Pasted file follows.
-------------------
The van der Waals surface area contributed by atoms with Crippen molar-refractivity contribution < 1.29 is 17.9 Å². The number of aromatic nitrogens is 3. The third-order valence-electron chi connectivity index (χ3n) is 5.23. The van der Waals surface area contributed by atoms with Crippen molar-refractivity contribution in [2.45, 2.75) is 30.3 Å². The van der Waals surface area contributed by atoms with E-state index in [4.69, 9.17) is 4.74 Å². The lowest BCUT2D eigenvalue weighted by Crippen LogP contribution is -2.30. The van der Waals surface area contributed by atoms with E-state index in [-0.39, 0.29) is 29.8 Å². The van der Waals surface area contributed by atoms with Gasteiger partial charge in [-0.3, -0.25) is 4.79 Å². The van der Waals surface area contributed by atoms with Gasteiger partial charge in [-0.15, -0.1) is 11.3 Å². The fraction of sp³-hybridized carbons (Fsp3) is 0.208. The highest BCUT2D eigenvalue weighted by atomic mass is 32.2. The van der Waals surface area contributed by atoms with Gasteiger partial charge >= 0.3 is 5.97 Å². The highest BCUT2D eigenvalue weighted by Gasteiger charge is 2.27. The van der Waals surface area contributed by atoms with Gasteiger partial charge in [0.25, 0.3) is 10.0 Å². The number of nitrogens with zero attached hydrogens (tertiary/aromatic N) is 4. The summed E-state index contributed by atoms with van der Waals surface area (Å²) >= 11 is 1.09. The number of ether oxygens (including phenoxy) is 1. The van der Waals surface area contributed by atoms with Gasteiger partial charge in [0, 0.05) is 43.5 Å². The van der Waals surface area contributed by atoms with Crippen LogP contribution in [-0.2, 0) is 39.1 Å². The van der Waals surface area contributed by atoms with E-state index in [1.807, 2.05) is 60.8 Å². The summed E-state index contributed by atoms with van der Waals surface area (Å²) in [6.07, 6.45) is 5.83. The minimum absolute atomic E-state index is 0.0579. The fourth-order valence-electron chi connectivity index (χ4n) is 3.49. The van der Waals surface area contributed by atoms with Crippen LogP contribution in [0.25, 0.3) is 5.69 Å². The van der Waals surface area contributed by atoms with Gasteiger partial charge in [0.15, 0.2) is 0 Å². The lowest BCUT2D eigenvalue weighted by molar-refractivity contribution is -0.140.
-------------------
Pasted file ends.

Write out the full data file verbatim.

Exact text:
The van der Waals surface area contributed by atoms with Crippen molar-refractivity contribution < 1.29 is 17.9 Å². The number of aromatic nitrogens is 3. The third-order valence-electron chi connectivity index (χ3n) is 5.23. The van der Waals surface area contributed by atoms with Crippen molar-refractivity contribution in [2.45, 2.75) is 30.3 Å². The van der Waals surface area contributed by atoms with E-state index in [4.69, 9.17) is 4.74 Å². The lowest BCUT2D eigenvalue weighted by Crippen LogP contribution is -2.30. The van der Waals surface area contributed by atoms with E-state index in [-0.39, 0.29) is 29.8 Å². The van der Waals surface area contributed by atoms with Gasteiger partial charge in [-0.3, -0.25) is 4.79 Å². The van der Waals surface area contributed by atoms with Gasteiger partial charge in [-0.15, -0.1) is 11.3 Å². The fraction of sp³-hybridized carbons (Fsp3) is 0.208. The highest BCUT2D eigenvalue weighted by atomic mass is 32.2. The van der Waals surface area contributed by atoms with Gasteiger partial charge >= 0.3 is 5.97 Å². The highest BCUT2D eigenvalue weighted by Gasteiger charge is 2.27. The van der Waals surface area contributed by atoms with Gasteiger partial charge in [0.25, 0.3) is 10.0 Å². The number of nitrogens with zero attached hydrogens (tertiary/aromatic N) is 4. The summed E-state index contributed by atoms with van der Waals surface area (Å²) >= 11 is 1.09. The number of ether oxygens (including phenoxy) is 1. The van der Waals surface area contributed by atoms with Gasteiger partial charge in [0, 0.05) is 43.5 Å². The van der Waals surface area contributed by atoms with Crippen LogP contribution in [-0.2, 0) is 39.1 Å². The van der Waals surface area contributed by atoms with E-state index in [1.807, 2.05) is 60.8 Å². The summed E-state index contributed by atoms with van der Waals surface area (Å²) in [6.07, 6.45) is 5.83. The minimum absolute atomic E-state index is 0.0579. The fourth-order valence-electron chi connectivity index (χ4n) is 3.49. The van der Waals surface area contributed by atoms with Crippen LogP contribution in [0.25, 0.3) is 5.69 Å². The van der Waals surface area contributed by atoms with Gasteiger partial charge in [0.15, 0.2) is 0 Å². The lowest BCUT2D eigenvalue weighted by molar-refractivity contribution is -0.140.